Persuasion! Her friends were "persuaded" - but with Jane Austen's carefully chosen words, she specifically avoids saying they were *right* in their persuasion. These are the same friends who wanted to force her into that marriage, and now desperately want to believe that they were right!

    <"They each felt his sorrows and their own obligations, and Marianne, by general consent, was to be the reward of all."

    By general consent! But there's something a little odd about a marriage made by general consent. A true love is not made to please the general family. Was Anne's marriage made by general consent? Was Emma's?

    I think these little hedging language indications show us that Jane Austen is not talking about a marriage that is quite the same as an Elizabeth/Darcy, Anne/Wentworth, Emma/Knightley marriage. Marianne *is* completely devoted. She adores her kind, dear husband. She must be eternally thankful to have such a fine life - more than she ever expected, since she expected to fall sacrifice to an irresistible passion, or live with her mother. Marianne didn't WANT irresistible passion anymore. She was cured of that. She was a new, healed Marianne, a girl who had been broken, who had been through things the other heroines never went through, and was *fundamentally changed.* She didn't get passion in her marriage, as other lovers in Austen (including Elinor and Edward), eventually did - irresistible passion *in the framework* of well burnished, sane, happy marriage. I rest my case.

    Examining the text a bit more I find something else interesting...the phrase, that Marianne first planned on "remaining even for ever with her mother, and finding her only pleasures in retirement and study" - tenderly stated as if it is a noble thought, but still a little exaggerated and silly. As if Marianne, in her laudable effort to reform, was going a little too far in making such a resolution. A little like her earlier dramatic declarations of never finding a man she could marry. Marianne is still Marianne. But what's interesting is that this decription, presented ironically here, is actually not far off from being a description of what Jane Austen's own life was! She lived with her mother - she worked at her books. Her life was largely retired. She didn't have this deeply happy marriage. Yet one of the many things I love about her - and one of the many reasons I'm in awe of her - is the rationality, balance, and unembittered quality of her mind, her contentment with her lot. I always think of Anne's reflection that she preferred her own elegant mind to anyone else's pleasures, as what Jane Austen must have thought about herself.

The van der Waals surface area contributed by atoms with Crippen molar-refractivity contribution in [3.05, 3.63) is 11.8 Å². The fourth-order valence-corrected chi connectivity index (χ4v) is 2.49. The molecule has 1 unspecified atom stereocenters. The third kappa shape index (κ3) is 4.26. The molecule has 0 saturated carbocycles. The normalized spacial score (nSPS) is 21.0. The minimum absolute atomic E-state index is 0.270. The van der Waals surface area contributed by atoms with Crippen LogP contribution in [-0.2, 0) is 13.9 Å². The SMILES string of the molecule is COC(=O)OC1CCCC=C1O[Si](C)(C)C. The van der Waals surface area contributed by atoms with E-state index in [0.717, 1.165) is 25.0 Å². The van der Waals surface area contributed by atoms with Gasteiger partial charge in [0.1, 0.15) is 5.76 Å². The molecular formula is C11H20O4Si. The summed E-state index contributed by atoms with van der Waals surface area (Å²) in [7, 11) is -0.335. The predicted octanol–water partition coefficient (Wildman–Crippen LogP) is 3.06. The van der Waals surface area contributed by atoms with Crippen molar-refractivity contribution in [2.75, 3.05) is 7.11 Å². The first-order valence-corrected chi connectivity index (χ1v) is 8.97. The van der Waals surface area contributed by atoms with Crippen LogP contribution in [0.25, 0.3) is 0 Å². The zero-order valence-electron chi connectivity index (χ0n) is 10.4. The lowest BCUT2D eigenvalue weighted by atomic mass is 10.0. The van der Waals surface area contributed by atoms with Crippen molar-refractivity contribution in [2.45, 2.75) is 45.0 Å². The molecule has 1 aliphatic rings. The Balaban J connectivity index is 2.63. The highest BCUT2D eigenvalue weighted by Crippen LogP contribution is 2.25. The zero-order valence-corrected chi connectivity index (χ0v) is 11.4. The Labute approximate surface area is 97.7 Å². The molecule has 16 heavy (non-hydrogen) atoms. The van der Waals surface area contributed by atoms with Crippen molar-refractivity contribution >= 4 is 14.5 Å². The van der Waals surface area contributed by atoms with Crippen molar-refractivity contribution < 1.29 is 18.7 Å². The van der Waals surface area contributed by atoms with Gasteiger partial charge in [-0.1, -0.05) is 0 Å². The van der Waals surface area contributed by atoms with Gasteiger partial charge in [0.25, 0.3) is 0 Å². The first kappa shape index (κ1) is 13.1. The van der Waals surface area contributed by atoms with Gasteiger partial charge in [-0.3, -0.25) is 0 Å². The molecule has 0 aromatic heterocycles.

How many facets to that mind...I may not believe in Secret Subtexts as Arnie does, but I do believe that minute examination of the words Jane Austen chooses reveal more - and more - and more."

    In reply I wrote:

    We've argued so often about the rightness and nature of Brandon and Marianne's match at the end, I call it an old argument. Other old arguments are about the attractiveness of Edward, the Fanny Price's character. Where you stand tells more about you than Austen I suspect. Austen does invite personal replies of this type -- it's what is at the center of all Janeisms.

    I think Brandon and Marianne's marriage is supposed to be as ideal as Elinor and Edward's -- that is to say, both have flawss of self-blindness as the characters do. Brandon is the man of sensibility of the book, its disillusioned romantic, melancholy (like Marianne) and highly moral. Willoughby is callow, self-centered, one whose lies do real harm. It's true that Austen often keeps sexual feeling implicit and subtextual, but the closing paragraphs of S&S are de-eroticized -- as are the closing paragraphs of Emma.

    What I'd infer from this in the case of Sense and Sensibility is the point of view we find in Edith Wharton at the close of Summer, where the romantic young girl is impregnated, the cad deserts her for a rich woman, and the kind older man then gets to possess her. Austen is not as bleak for Brandon has many sterling qualities and her couple will be happy, but Marianne's was a prudent choice given what the world is and her vulnerabilities.

    Speaking as Elinor's sister,

    chava    May 1, 7:57am    #
  4. Miss Schuster-Slatt wrote off-blog:

    "I was a little bemused by that piece by Allison who died – it seemed 1000% clear to me that she did not write the blog about being a 15-year-old mother. No 20-year-old girl did. And someone commenting on her death mentioned it was no hoax – which set all my alarm bells ringing. Funny word to use, since it was just what I’d been thinking! But then I did read her blog, and that was real enough, she was a lesbian. Her style was nothing like the one on that Mom site, so I guess she did get some professional writing help with that. Perhapsshe committed suicide in some way but who knows? The whole thing is very strange.

    I replied:

    Very interesting what you said about Allison -- she died from a drug that has since been taken off the market so her death could be attributed to lax standards in the overseeing US agency. Early on in blogging I got myself into bad trouble over this case. I wrote a blog where I said I thought the great happiness couldn’t be sincere, and wondered if she had been depressed. How had her family treated her? (Psychologists say very important in people who are led to self-destruct is family non-support and destructiveness.) I noticed the long working hours, and of course child care is hard work and continuous. I actually had her mother writing to me, justifiably crazed and angered over hideous postings on the Net attacking the poor girl. There had been postings appearing to believe the unbelievabe assertions of utter contentment and self-esteem (Dr B's or Bitch's among them), and postings from reactionary types attacking the girl, Dr B and all "leftists" and "liberal thinking."

    I deleted that blog. It taught me a lesson not to write about living individuals even if the Net seems vast. It is a lightning rod story. I had not thought the thing was a hoax or written or polished by someone else in the first place.

    Miss Drake
    chava    May 7, 7:21am    #